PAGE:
On Monday, the Council of Fashion Designers of America (“CFDA”) revealed the roster of celebrity presenters for its Fashion Awards, which will take place on June 5 at the Manhattan Center’s Hammerstein Ballroom. Nicole Kidman, Kerry Washington, and Paris Jackson will attend in order to present awards to America’s foremost design talent. Additional celebrities will be on hand, as it is customary for designer nominees and attendees to bring big-name dates to pique the interest of the press.
With this in mind, the New York-based trade organization’s annual awards ceremony has always drawn celebrities to its red carpet. Nonetheless, there has been an undeniable push for big names in recent years, in particular. This was most clearly seen when the group - which boasts a roster of 1,500 members, ranging from littler-known emerging talents to Marc Jacobs and Tom Ford - introduced its “Fashion Icon” award. In the past, the ultimate award of the evening was the Womenswear Designer Award, but it has since been eclipsed by the icon award, which has been bestowed upon Rihanna, Pharell (who was given the award by Kanye West), and Beyoncé since it was first introduced in 2014.
Additionally, the CFDA has been working to boost the visibility of its Awards show in other ways over the past several years. This has taken the form of famous presenters and hosts (Seth Meyers will host this year); red carpet coverage by E!, a proposed live television broadcast in 2016 (it was subsequently called off); and a livestream, which will be hosted by Brad Goreski on Facebook, for the first time this year.
According to Steven Kolb, president and chief executive officer of the CFDA, “We have wanted to bring the CFDA Fashion Awards to a wider audience for some time and are excited to do this on Facebook Live this year. The broadcast will allow views from around the world to experience the fashions on the red carpet and to learn the award winners in real time.”
This push for publicity is sound, as the annual awards ceremony is "both a financial and marketing imperative" for the CFDA, as the New York Times' Vanessa Friedman put it not too long ago. Yes, the CFDA Awards is about the CFDA. It is an opportunity to raise awareness, to gain marketing buzz, to align itself with powerful industry players, and to gain prestige. This is why the New York-based organization aligns itself with the most profitable, most buzz-worthy, most famous designers, and nominates them for the same awards every year. (This year, some of those include Mary-Kate and Ashley Olsen, Marc Jacobs, Kanye West cohort Virgil Abloh, and Raf Simons). This sounds harsh, but read on ...
By handing out a non-designer award, such as the Fashion Icon honor, the CFDA has been able to ensure truly big name attendees. Rihanna and Beyoncé certainly ensured maximum publicity their respective award years. These women had a significant segment of the population watching, including a huge number of individuals who had certainly never heard of the CFDA or of Joseph Altuzarra, who took home the evening's coveted womenswear prize.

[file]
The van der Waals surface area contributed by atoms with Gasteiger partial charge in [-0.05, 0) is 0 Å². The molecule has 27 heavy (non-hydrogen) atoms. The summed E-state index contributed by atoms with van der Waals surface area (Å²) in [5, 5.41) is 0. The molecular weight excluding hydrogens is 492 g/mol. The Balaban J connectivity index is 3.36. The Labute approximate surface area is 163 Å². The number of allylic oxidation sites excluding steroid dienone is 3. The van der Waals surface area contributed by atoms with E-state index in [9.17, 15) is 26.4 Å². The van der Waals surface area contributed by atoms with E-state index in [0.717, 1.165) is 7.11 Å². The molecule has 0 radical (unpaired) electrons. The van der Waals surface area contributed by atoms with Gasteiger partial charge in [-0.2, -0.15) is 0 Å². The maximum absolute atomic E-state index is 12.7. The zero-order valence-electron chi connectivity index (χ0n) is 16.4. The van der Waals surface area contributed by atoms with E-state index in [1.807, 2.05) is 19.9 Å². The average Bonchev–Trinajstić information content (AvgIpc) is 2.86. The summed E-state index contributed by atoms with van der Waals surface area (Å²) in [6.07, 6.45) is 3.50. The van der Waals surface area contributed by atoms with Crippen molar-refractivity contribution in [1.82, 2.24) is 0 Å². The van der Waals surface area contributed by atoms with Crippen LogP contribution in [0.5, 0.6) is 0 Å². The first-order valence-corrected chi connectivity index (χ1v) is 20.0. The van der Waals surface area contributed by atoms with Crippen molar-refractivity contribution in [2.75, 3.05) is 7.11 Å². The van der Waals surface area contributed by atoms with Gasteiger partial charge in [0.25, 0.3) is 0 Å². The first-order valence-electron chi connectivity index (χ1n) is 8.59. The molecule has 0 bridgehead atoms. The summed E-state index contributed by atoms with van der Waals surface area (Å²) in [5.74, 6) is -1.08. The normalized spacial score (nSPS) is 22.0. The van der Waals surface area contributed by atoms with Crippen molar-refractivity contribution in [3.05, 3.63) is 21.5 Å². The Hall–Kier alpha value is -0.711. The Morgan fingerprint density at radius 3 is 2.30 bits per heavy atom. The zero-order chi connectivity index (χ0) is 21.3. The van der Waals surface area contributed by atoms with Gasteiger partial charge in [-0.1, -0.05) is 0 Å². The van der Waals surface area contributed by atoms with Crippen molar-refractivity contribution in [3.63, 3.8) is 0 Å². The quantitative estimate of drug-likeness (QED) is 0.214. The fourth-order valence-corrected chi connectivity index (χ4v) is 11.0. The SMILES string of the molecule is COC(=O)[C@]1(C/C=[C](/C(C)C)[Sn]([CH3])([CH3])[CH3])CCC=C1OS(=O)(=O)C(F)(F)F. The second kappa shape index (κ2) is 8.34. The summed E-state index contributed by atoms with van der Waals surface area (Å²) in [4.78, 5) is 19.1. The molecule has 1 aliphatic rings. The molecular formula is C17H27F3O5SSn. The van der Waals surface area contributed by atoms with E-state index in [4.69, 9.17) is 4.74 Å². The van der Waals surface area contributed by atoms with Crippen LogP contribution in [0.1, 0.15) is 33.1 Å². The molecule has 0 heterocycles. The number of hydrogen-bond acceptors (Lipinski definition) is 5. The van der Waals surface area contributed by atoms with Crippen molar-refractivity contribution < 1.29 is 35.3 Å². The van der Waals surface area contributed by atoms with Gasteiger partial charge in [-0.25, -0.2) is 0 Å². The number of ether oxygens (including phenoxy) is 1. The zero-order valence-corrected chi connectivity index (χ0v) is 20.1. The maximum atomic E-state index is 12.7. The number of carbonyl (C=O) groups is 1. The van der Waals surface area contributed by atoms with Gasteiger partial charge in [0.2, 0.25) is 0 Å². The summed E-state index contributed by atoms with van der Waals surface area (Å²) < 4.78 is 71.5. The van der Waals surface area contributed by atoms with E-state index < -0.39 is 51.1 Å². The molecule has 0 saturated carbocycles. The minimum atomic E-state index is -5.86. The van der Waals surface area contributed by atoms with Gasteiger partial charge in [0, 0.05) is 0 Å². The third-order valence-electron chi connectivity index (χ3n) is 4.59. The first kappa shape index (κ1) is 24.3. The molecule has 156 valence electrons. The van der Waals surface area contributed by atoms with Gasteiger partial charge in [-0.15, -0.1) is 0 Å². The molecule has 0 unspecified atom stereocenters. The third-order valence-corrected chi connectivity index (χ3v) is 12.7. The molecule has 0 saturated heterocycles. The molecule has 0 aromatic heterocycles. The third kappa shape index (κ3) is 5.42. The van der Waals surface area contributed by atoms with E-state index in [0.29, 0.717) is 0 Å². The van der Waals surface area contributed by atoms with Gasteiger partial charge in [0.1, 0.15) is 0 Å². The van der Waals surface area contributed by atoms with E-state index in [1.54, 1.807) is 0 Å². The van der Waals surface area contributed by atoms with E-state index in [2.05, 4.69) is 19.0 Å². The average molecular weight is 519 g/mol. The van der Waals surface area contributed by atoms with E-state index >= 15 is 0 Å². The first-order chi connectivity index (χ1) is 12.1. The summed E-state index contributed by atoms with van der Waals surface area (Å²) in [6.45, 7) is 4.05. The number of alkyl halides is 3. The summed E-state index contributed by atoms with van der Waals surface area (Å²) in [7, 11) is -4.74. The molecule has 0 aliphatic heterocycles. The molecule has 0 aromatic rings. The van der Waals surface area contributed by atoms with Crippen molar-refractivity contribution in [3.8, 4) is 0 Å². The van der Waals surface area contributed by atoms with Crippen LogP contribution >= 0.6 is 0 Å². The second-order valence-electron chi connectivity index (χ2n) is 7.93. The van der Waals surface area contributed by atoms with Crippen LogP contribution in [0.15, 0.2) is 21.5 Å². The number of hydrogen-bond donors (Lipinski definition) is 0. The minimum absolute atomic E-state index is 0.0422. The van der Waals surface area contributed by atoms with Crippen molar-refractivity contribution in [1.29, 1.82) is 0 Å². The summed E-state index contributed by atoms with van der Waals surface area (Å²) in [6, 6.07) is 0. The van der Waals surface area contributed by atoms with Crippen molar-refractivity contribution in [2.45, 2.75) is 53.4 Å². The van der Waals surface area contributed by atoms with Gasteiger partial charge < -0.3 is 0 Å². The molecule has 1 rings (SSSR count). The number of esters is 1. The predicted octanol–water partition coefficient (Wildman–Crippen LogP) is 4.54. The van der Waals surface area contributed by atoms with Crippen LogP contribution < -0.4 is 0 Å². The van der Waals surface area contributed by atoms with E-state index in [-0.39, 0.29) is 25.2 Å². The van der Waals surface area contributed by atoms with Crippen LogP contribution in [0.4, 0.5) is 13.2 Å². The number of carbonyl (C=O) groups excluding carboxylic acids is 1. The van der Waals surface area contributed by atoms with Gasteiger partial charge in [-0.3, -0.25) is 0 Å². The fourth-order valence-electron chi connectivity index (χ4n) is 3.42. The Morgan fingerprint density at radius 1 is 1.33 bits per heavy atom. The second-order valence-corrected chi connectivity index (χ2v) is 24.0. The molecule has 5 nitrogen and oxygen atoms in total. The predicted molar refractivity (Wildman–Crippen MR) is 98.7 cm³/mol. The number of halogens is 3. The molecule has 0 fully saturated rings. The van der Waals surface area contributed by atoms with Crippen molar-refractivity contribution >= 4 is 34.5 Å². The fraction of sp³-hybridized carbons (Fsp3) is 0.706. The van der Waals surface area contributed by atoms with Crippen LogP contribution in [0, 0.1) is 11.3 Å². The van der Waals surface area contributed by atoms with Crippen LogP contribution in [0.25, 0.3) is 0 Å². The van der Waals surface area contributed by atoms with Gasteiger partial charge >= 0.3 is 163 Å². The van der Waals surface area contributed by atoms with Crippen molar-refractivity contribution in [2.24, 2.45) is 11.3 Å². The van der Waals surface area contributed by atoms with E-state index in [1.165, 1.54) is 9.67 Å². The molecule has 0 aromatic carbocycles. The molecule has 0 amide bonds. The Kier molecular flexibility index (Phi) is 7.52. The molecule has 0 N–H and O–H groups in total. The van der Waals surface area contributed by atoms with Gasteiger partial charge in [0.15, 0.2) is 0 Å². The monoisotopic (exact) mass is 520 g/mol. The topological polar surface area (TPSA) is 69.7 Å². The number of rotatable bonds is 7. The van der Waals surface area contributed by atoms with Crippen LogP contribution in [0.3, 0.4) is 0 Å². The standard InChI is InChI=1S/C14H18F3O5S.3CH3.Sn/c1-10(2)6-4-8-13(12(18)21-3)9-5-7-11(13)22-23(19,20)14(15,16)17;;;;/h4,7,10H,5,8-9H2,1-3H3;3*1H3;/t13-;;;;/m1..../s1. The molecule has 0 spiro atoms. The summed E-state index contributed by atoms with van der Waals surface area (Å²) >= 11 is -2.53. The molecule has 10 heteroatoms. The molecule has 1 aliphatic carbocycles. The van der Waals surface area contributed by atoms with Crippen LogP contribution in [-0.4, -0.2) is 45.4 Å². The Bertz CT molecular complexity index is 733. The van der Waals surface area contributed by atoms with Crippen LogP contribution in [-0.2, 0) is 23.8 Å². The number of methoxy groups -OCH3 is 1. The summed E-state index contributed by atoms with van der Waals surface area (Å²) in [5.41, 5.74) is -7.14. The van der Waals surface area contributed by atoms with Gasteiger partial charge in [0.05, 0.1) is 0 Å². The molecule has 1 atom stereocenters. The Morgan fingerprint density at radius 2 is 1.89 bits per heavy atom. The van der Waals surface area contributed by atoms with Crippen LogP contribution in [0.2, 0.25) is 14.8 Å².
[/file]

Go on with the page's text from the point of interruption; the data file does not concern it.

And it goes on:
Yes, by packing the red carpet with A-listers, the CFDA has, in fact, broadened the appeal of the evening and ensured widespread media attention. The byproduct of this is that the focus shifts from the vast majority of the designers being honored – to those that are the biggest stars. However, the Altuzarra’s of the industry, who stock worldwide and yet, are little known compared to the Chanel’s of the world, stand to gain from the growing fanfare associated with the “new and improved” CFDA Awards, at least in theory.
While industry insiders and truly devoted fashion fans know (or at least can appreciate by close observation) the value inherent in a brand that manufactures locally, uses the finest materials and/or puts forth an original aesthetic, the general public arguably does not. That is usually not what drives their interest and/or purchasing behavior. (Not convinced? Look at the success of Vetements, whose creative director Demna Gvasalia is up for the CFDA's International Award this year).
The average Joe often needs Rihanna or Beyoncé or Kanye or [insert your favorite star’s name here] to wear a garment by a designer that is not as established as Gucci or Louis Vuitton or Prada or Chanel in order to make it relevant or interesting or "fashionable" to them.
As such, there is a strong and valid argument that even if the evening’s award winners are overshadowed by Hollywood, it is in their best interest that stars show up, wear their designs, get photographed and cause a media frenzy. This is valuable exposure, and there is a very good chance that a fan or two or ten of these celebrities will now be a life-long fan of the fashion brand.
Red carpets are big-time marketing opportunities, after all ... but only if there are stars worth tuning in for.